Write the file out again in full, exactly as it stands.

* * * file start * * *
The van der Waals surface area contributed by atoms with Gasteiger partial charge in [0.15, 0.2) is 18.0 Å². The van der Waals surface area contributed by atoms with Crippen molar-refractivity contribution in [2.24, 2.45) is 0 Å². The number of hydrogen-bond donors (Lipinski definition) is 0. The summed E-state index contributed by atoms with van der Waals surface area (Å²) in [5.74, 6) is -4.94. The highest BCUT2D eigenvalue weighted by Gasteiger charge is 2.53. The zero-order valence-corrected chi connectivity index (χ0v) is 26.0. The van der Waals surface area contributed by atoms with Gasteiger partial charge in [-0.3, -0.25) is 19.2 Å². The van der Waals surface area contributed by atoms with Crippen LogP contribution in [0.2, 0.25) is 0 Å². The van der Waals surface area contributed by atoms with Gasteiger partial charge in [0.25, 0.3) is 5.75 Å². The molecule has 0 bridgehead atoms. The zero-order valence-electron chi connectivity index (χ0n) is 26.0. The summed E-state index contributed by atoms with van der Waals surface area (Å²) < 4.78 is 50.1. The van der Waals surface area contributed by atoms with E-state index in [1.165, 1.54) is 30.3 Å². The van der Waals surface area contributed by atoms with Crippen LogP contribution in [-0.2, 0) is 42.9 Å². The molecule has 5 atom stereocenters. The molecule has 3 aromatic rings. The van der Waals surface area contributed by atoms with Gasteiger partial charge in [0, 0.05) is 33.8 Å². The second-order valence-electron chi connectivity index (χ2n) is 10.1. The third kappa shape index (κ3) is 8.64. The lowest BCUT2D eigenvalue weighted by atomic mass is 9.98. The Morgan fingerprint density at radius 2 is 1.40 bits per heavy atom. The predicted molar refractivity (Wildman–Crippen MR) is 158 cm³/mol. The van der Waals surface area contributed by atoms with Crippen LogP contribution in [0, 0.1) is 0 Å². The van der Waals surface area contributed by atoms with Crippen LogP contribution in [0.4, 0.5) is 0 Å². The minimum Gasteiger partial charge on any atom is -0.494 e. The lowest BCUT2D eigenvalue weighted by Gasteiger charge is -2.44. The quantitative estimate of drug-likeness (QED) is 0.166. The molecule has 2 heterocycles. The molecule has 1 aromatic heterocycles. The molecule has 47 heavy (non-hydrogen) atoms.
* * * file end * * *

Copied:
The van der Waals surface area contributed by atoms with Gasteiger partial charge in [0.15, 0.2) is 18.0 Å². The van der Waals surface area contributed by atoms with Crippen molar-refractivity contribution in [2.24, 2.45) is 0 Å². The number of hydrogen-bond donors (Lipinski definition) is 0. The summed E-state index contributed by atoms with van der Waals surface area (Å²) in [5.74, 6) is -4.94. The highest BCUT2D eigenvalue weighted by Gasteiger charge is 2.53. The zero-order valence-corrected chi connectivity index (χ0v) is 26.0. The van der Waals surface area contributed by atoms with Gasteiger partial charge in [-0.3, -0.25) is 19.2 Å². The van der Waals surface area contributed by atoms with Crippen LogP contribution in [0.2, 0.25) is 0 Å². The van der Waals surface area contributed by atoms with Gasteiger partial charge in [0.25, 0.3) is 5.75 Å². The molecule has 0 bridgehead atoms. The zero-order valence-electron chi connectivity index (χ0n) is 26.0. The summed E-state index contributed by atoms with van der Waals surface area (Å²) < 4.78 is 50.1. The van der Waals surface area contributed by atoms with E-state index in [1.165, 1.54) is 30.3 Å². The van der Waals surface area contributed by atoms with Crippen LogP contribution in [-0.2, 0) is 42.9 Å². The molecule has 5 atom stereocenters. The molecule has 3 aromatic rings. The van der Waals surface area contributed by atoms with Gasteiger partial charge in [0, 0.05) is 33.8 Å². The second-order valence-electron chi connectivity index (χ2n) is 10.1. The third kappa shape index (κ3) is 8.64. The lowest BCUT2D eigenvalue weighted by atomic mass is 9.98. The Morgan fingerprint density at radius 2 is 1.40 bits per heavy atom. The predicted molar refractivity (Wildman–Crippen MR) is 158 cm³/mol. The van der Waals surface area contributed by atoms with Crippen LogP contribution in [0, 0.1) is 0 Å². The van der Waals surface area contributed by atoms with Crippen LogP contribution in [0.4, 0.5) is 0 Å². The minimum Gasteiger partial charge on any atom is -0.494 e. The lowest BCUT2D eigenvalue weighted by Gasteiger charge is -2.44. The quantitative estimate of drug-likeness (QED) is 0.166. The molecule has 2 heterocycles. The molecule has 1 aromatic heterocycles. The molecule has 47 heavy (non-hydrogen) atoms.